The fluke is also triangular and very thick. Flukes are lifted very high out of the water before a whale begins a deep dive.

Sperm Whales have 20″“26 pairs of cone-shaped teeth in their lower jaw. Each tooth can weigh as much as one kilogram. The reason for the existence of the teeth is not known with certainty. It is believed that they are not necessary for feeding on squid and indeed healthy well-fed Sperm Whales have been found in the wild without teeth.

Male and female Sperm Whales differ the most of all the cetaceans. Males are typically 30%”“50% longer (52-59 ft , 16″“18 m) than females (39-46 ft , 12″“14 m) and weigh about twice as much (55 short tons vs. 27.5 short tons, 50,000 kg vs. 25,000 kg). At birth both males and females are about 13 feet (4 m) in length and 1 ton (1,000 kg) in weight. Due to extensive whaling, Sperm Whale size has decreased dramatically, mostly because the largest males were killed first.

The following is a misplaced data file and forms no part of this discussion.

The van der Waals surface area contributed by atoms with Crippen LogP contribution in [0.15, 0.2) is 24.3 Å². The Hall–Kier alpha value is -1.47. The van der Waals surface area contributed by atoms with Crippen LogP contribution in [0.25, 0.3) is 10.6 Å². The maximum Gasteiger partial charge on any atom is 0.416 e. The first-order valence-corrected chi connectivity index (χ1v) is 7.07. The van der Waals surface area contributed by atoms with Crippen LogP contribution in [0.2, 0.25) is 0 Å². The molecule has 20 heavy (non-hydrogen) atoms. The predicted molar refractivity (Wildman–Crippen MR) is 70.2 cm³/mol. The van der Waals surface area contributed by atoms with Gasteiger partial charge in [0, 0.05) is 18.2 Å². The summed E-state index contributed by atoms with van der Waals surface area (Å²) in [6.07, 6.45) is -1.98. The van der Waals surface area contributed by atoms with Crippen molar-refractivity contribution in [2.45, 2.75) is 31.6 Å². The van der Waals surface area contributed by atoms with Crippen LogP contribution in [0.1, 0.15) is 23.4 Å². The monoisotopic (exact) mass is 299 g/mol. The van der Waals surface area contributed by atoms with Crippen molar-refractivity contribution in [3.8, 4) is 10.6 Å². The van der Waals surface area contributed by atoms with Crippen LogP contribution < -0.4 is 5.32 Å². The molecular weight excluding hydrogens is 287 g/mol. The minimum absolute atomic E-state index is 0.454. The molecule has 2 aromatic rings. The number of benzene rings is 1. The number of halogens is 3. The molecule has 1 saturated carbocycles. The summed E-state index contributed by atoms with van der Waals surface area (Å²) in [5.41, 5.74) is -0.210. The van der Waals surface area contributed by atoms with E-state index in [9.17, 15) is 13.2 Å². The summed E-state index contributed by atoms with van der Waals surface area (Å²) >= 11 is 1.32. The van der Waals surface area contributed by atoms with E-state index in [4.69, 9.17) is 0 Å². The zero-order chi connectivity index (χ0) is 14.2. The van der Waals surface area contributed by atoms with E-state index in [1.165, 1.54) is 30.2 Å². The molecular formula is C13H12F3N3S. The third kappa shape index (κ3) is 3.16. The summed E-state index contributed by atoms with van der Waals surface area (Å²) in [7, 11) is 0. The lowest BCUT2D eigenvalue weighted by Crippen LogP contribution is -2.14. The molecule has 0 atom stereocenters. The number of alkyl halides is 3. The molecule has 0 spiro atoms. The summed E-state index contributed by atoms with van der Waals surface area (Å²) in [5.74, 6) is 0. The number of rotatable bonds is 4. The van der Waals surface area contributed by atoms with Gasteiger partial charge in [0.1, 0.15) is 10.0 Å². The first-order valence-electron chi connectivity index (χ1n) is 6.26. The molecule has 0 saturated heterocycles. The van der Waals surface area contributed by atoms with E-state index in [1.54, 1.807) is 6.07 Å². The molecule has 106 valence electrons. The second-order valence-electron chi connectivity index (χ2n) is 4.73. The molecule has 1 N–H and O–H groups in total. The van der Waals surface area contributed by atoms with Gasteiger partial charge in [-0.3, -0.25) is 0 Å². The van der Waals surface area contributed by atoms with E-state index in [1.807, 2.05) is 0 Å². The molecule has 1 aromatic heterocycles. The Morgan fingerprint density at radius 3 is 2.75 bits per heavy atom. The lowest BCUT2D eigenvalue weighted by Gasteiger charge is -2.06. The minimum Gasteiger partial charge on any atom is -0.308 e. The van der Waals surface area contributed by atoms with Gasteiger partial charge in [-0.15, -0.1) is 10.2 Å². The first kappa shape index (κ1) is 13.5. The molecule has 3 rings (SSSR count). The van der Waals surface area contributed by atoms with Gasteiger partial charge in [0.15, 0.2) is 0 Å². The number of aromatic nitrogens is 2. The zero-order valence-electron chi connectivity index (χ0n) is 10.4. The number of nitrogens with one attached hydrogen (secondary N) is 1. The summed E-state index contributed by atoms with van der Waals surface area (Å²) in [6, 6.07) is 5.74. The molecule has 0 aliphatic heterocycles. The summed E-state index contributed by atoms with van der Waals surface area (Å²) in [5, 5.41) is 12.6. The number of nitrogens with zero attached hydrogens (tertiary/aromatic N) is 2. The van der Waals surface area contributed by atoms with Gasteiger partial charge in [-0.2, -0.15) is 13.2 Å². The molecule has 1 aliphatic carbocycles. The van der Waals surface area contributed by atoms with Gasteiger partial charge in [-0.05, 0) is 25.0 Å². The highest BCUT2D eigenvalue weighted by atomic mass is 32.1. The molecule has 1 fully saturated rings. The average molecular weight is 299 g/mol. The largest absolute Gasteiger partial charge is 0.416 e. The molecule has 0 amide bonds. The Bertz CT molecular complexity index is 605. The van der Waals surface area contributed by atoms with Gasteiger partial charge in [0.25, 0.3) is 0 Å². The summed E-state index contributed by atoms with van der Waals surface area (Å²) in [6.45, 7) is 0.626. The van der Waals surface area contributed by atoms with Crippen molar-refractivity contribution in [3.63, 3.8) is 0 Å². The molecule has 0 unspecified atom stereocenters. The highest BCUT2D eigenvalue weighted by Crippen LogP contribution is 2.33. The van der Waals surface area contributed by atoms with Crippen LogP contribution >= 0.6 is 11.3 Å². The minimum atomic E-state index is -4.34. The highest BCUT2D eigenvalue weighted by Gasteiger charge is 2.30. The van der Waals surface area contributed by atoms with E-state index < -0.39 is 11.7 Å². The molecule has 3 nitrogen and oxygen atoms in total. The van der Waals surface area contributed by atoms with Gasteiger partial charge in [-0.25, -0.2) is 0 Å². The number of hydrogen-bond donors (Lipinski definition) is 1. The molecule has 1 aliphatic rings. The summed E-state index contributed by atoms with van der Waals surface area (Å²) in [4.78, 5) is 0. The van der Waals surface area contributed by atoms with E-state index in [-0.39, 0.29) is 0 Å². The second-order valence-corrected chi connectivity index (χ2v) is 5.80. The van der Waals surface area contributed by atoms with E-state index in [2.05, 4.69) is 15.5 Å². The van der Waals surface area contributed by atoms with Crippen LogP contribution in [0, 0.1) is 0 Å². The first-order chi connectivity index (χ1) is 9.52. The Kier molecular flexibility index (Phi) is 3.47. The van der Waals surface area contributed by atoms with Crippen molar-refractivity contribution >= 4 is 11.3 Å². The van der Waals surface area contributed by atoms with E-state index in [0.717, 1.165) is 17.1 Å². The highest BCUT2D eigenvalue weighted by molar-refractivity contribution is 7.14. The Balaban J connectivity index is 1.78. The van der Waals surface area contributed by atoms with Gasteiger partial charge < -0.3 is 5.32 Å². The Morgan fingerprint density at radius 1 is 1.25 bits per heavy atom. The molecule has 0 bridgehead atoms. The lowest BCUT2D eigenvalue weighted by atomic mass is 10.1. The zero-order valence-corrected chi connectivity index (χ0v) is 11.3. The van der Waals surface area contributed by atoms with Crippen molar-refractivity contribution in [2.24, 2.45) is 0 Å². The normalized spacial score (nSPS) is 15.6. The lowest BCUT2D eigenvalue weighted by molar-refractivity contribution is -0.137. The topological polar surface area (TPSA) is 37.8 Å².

Taxonomy

The Sperm Whale was categorized first by Linnaeus in 1758 that recognized four species in the Physeter genus. Experts soon realized that just one such species exists. In most modern publications the Sperm Whale is classified as the sole species in the family Physeteridae (and thus the only species in its genus). The sperm whale family is sometimes treated as a super family, Physeteroidea. This super family contains only two other species””the Pygmy Sperm Whale and the Dwarf Sperm Whale. These two whales belong to the family Kogiidae.

Sperm Whales are believed to have diverged from other toothed whales early in the evolution of the suborder””around twenty million years ago.

Feeding, behavior and diving